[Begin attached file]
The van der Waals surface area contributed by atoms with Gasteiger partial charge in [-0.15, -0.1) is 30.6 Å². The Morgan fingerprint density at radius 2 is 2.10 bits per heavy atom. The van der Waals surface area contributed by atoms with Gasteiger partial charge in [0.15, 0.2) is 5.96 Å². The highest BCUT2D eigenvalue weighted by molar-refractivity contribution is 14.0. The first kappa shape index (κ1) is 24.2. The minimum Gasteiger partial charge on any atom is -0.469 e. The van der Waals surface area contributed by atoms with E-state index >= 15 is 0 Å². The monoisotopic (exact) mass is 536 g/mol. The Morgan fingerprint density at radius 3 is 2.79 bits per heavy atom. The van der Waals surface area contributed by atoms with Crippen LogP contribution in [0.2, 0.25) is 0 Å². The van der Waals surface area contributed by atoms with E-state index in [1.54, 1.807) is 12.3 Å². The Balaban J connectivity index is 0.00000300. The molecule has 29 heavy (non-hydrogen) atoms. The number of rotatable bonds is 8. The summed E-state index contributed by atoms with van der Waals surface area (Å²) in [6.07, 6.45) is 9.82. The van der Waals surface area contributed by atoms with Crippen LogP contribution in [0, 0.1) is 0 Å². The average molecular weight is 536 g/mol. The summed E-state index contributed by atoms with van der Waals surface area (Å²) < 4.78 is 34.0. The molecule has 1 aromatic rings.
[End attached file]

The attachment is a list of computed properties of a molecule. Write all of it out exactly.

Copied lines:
The van der Waals surface area contributed by atoms with Gasteiger partial charge in [-0.15, -0.1) is 30.6 Å². The Morgan fingerprint density at radius 2 is 2.10 bits per heavy atom. The van der Waals surface area contributed by atoms with Gasteiger partial charge in [0.15, 0.2) is 5.96 Å². The highest BCUT2D eigenvalue weighted by molar-refractivity contribution is 14.0. The first kappa shape index (κ1) is 24.2. The minimum Gasteiger partial charge on any atom is -0.469 e. The van der Waals surface area contributed by atoms with E-state index >= 15 is 0 Å². The monoisotopic (exact) mass is 536 g/mol. The Morgan fingerprint density at radius 3 is 2.79 bits per heavy atom. The van der Waals surface area contributed by atoms with Crippen LogP contribution in [0.2, 0.25) is 0 Å². The van der Waals surface area contributed by atoms with E-state index in [1.54, 1.807) is 12.3 Å². The Balaban J connectivity index is 0.00000300. The molecule has 29 heavy (non-hydrogen) atoms. The number of rotatable bonds is 8. The summed E-state index contributed by atoms with van der Waals surface area (Å²) in [6.07, 6.45) is 9.82. The van der Waals surface area contributed by atoms with Crippen LogP contribution in [0, 0.1) is 0 Å². The average molecular weight is 536 g/mol. The summed E-state index contributed by atoms with van der Waals surface area (Å²) < 4.78 is 34.0. The molecule has 1 aromatic rings.